As you probably know if you’re reading this, I virtually never see movies. It’s basically a personality trait of mine at this point. And yet, 2 of my 3 most recent posts are now movie reviews. Go figure.
Not too long ago, I was tempted away from my anti-movie baseline to see The World Before Your Feet, a documentary about Matt Green, who’s walking every block of New York City. Other people have done this before, but Green’s doing it a bit more intensely—he’s including destinations like parks and cemeteries. In fact, it turns out the whole project ultimately takes on a Zeno’s paradox aspect; it’s not clear that Green’s gotten any closer to finishing his travels by the movie’s end.
I especially enjoyed this movie because I went on a couple of walks with Green once upon a time, when he used to lead groups on all sorts of adventures. Once we admired window decorations in Bay Ridge then trekked all the way down to Coney Island, including some waterfront adventures; the other time, we walked on the beach along Sheepshead Bay, saw some model planes and semi-abandoned hangars at Floyd Bennett Field, and crossed the Marine Parkway Bridge to the Rockaways. (Green intended to keep going onward to Breezy Point and back; my companion and I begged off, having already walked miles in the double digits.)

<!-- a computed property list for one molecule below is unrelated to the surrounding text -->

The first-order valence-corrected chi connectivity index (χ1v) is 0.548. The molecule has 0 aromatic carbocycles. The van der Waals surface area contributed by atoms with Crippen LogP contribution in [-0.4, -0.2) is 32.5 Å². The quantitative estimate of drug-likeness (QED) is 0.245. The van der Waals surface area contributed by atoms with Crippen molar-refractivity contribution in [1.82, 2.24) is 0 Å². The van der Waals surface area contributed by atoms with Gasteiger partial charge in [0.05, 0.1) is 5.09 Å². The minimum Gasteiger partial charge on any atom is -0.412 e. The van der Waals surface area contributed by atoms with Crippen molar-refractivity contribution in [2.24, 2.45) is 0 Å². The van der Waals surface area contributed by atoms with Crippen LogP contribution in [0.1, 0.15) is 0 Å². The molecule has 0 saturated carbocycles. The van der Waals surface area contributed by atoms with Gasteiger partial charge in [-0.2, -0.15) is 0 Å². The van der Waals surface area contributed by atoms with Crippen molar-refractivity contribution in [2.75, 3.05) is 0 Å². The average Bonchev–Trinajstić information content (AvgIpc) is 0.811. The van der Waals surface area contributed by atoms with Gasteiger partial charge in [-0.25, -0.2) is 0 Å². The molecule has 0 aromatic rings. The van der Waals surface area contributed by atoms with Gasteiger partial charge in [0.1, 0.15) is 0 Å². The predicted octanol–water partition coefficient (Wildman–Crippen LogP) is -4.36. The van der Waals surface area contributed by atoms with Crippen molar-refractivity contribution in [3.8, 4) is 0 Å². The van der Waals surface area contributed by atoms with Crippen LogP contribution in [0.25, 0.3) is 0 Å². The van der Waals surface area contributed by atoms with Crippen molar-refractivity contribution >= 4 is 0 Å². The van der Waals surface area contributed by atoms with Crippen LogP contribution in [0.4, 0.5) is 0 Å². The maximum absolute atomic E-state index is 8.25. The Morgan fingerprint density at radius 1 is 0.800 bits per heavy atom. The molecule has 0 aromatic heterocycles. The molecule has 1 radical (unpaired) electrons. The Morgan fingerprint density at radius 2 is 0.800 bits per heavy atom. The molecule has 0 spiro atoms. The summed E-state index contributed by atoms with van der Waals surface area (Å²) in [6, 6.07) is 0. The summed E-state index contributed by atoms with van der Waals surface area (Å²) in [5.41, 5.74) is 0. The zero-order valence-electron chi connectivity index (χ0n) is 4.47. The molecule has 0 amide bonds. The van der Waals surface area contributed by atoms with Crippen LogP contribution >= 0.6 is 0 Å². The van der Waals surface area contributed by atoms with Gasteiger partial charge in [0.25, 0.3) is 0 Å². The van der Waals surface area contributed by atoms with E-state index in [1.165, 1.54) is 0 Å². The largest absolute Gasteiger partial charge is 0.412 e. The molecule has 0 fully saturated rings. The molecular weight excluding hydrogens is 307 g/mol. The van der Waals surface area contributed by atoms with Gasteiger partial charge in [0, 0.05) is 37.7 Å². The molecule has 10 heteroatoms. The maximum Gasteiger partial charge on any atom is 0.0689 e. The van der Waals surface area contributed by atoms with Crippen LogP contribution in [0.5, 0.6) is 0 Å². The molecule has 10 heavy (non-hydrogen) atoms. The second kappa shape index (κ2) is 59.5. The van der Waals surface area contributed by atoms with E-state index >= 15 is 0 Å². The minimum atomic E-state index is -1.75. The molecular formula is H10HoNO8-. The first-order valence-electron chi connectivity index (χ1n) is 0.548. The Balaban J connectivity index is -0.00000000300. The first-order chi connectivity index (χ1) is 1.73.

Watching the movie was a bittersweet experience. I loved seeing how Green had kept up with his mission all these years, and the movie has lots of great moments of humor and even drama. It acknowledges the quixotic nature of Green’s quest, but doesn’t make (too much) light of it. Parts of the movie touch upon the privileges Green has that facilitate his project (he crashes with friends and doesn’t have to spend much money; as a white man, he has not found himself in the sorts of threating situations that, say, Garnette Cadogan experiences walking while black. And there are times when Green’s interpersonal relationships strain under the pressure of his desire to walk; for example, a former girlfriend discusses how he never wanted to do things she was interested in, like going to the movies, preferring to walk instead. I can relate. As a counterpoint to these more serious issues, though Green doesn’t consider himself a people person, or his walk to be a social activity, there are some great moments of connection between him and the people he encounters on his way. Plus he does some great research as he goes; perhaps this is the project more than the walking itself.
At the same time, sitting in the movie theater with my sore back and knees was so frustrating. I envy Green’s ability to just take off and go wherever he wants; this feeling is a constant low-level ache behind everything I do these days, which the movie only exacerbated. (I appreciate that Green doesn’t take it for granted: he survived a serious crash as a cyclist and his family has had some other health scares; the movie suggests that his project arose in response.) Get out there and walk while you can, friends. I myself am going to leave you to take a spin around the block now.